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Friday, December 26, 2014

Neuroscience reveals detail of killer kids

University researchers have published a study revealing that children and adolescents who have committed homicide often have physical abnormalities in the brain.

The study comes in the wake of the fatal beating of two Albuquerque homeless men, which was allegedly committed by three teenagers.

The study, titled “Abnormal Brain Structure in Youth Who Commit Homicide,” revealed that youths age 12 to 18 who commit homicides tend to have different brains than juvenile offenders who have not killed.

UNM Psychology Associate Professor and MRN Executive Science Officer Dr. Kent Kiehl, who is the principal author of the research, said people took interest in the subject matter once the incident involving the three teen occurred.

“That drew attention, why someone would do that” Kiehl said.

The researchers did brain scans of 20 male adolescents who had committed homicides and were incarcerated in maximum-security juvenile facilities around New Mexico, he said.

These scans were compared with brain scans of 135 other juvenile offenders who had not committed homicides, Kiehl said. The research found that some grey matter density areas of the brain that control emotions and cognition were less dense among the individuals who had committed homicide compared with the individuals who had not.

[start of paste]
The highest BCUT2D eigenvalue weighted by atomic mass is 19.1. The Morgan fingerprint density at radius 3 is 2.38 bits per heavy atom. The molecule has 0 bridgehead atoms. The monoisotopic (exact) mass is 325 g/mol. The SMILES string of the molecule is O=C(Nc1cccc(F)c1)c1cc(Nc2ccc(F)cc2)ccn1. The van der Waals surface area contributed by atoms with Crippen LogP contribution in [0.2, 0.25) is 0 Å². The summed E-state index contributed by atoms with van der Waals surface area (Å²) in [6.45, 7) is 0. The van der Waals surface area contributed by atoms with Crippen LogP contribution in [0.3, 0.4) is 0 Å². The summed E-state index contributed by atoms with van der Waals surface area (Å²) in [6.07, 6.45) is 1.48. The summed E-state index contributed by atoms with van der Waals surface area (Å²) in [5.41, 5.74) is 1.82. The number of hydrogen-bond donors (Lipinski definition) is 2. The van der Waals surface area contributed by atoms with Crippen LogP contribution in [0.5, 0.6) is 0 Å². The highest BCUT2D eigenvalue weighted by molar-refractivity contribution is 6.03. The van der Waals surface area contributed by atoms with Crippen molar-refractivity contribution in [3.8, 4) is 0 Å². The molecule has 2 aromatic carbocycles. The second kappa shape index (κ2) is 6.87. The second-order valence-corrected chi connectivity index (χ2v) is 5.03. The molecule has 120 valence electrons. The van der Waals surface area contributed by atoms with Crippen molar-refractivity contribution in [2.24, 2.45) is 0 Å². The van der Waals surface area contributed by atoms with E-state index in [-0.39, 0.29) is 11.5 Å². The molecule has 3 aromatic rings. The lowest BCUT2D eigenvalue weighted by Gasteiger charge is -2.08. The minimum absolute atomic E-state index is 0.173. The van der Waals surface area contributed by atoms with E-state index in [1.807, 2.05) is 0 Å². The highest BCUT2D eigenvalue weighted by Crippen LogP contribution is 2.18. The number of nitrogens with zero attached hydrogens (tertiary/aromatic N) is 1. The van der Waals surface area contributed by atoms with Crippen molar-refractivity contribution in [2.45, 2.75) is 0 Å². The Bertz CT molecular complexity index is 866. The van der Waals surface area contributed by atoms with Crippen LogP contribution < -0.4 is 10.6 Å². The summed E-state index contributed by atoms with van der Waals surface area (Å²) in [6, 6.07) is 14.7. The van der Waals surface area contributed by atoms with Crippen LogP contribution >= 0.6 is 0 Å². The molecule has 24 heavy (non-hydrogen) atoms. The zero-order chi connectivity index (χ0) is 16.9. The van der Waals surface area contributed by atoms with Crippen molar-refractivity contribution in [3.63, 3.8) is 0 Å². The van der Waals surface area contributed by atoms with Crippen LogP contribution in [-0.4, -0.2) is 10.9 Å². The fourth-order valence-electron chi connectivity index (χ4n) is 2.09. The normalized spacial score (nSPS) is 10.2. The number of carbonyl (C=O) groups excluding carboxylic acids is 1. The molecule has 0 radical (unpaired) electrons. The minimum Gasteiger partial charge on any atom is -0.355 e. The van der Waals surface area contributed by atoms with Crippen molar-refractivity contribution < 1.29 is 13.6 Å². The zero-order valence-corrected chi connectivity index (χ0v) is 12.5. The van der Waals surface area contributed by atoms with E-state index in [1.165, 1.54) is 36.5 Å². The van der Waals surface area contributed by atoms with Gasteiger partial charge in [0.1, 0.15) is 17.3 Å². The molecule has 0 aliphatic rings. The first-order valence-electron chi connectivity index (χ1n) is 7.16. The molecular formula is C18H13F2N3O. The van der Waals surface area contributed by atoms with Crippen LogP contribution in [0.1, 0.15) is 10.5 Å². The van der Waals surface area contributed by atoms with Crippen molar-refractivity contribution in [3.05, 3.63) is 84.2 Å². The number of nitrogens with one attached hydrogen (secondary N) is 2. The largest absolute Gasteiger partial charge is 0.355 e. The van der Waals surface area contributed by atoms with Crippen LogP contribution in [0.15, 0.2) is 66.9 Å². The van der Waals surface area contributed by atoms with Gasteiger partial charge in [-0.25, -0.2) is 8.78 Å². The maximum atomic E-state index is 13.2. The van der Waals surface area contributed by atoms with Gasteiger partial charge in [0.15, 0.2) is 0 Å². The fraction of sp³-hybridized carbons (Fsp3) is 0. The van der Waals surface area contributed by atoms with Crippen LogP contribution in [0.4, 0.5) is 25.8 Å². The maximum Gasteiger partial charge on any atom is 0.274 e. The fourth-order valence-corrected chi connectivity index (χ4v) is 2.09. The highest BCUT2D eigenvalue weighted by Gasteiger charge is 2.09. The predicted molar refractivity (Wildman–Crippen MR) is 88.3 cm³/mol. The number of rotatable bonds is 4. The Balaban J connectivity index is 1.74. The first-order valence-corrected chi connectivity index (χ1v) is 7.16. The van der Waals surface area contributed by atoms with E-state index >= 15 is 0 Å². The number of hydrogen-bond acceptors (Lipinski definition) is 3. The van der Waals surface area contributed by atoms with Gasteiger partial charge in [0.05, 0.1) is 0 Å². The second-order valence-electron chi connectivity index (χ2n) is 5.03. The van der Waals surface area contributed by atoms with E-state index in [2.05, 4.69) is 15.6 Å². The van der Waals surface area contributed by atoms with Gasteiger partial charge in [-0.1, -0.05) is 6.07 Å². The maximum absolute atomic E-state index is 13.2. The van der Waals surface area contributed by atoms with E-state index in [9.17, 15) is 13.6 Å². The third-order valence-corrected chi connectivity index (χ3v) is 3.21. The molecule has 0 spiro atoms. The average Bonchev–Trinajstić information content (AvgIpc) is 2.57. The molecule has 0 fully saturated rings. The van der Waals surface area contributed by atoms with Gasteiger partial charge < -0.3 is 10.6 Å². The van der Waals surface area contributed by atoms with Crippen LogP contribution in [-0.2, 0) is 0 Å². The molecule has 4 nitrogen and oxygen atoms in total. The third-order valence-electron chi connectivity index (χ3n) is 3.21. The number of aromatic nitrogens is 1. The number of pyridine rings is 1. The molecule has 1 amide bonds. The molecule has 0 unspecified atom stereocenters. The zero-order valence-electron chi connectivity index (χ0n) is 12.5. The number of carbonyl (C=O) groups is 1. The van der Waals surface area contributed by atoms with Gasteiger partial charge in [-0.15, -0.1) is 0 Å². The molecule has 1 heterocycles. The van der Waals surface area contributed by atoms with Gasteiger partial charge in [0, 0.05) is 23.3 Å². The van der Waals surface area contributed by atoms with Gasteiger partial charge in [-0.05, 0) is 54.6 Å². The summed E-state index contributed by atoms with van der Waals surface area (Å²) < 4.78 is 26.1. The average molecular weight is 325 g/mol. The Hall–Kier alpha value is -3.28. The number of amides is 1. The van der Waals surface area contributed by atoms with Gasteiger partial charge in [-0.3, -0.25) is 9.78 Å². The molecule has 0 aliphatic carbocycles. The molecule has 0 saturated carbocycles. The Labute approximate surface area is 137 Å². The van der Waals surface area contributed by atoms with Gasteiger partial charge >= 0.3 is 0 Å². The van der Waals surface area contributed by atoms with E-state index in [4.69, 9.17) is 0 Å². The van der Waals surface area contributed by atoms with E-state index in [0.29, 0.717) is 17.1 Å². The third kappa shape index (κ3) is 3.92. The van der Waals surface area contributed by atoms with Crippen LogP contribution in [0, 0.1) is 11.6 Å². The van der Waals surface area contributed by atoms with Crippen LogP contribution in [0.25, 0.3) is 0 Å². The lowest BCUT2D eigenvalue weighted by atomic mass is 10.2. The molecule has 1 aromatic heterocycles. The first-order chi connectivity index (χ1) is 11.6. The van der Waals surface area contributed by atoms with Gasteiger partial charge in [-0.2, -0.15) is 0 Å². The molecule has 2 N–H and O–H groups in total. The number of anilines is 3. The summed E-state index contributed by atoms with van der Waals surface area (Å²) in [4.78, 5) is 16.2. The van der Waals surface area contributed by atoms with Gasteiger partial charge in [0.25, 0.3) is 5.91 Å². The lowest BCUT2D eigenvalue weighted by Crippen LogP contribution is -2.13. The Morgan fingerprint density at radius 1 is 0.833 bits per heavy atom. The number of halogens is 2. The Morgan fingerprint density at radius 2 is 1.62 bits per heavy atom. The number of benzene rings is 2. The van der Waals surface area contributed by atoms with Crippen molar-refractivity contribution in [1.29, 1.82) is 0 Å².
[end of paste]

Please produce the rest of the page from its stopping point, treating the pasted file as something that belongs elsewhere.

“We used a sophisticated algorithm that enabled us to say with 80 percent accuracy which kid committed homicide and which didn’t,” Kiehl said. “So if you have a child you found out has abnormalities in those systems, then you might be able to develop treatment programs which will train and develop those systems so that they would not act in such a way that will result in someone dying.”

Kiehl said he believes the research has opened many avenues for further research in the area. He hopes the findings will lead scientists to better understand at-risk kids and help prevent them from committing crimes.

“Our research was designed to try to help understand if there is anything we can do as scientists to help develop a better treatment or a way of preventing those crimes,” he said.

Sayyed Shah is the assistant news editor at the Daily Lobo. He can be contacted at news@dailylobo.com or on Twitter @mianfawadshah.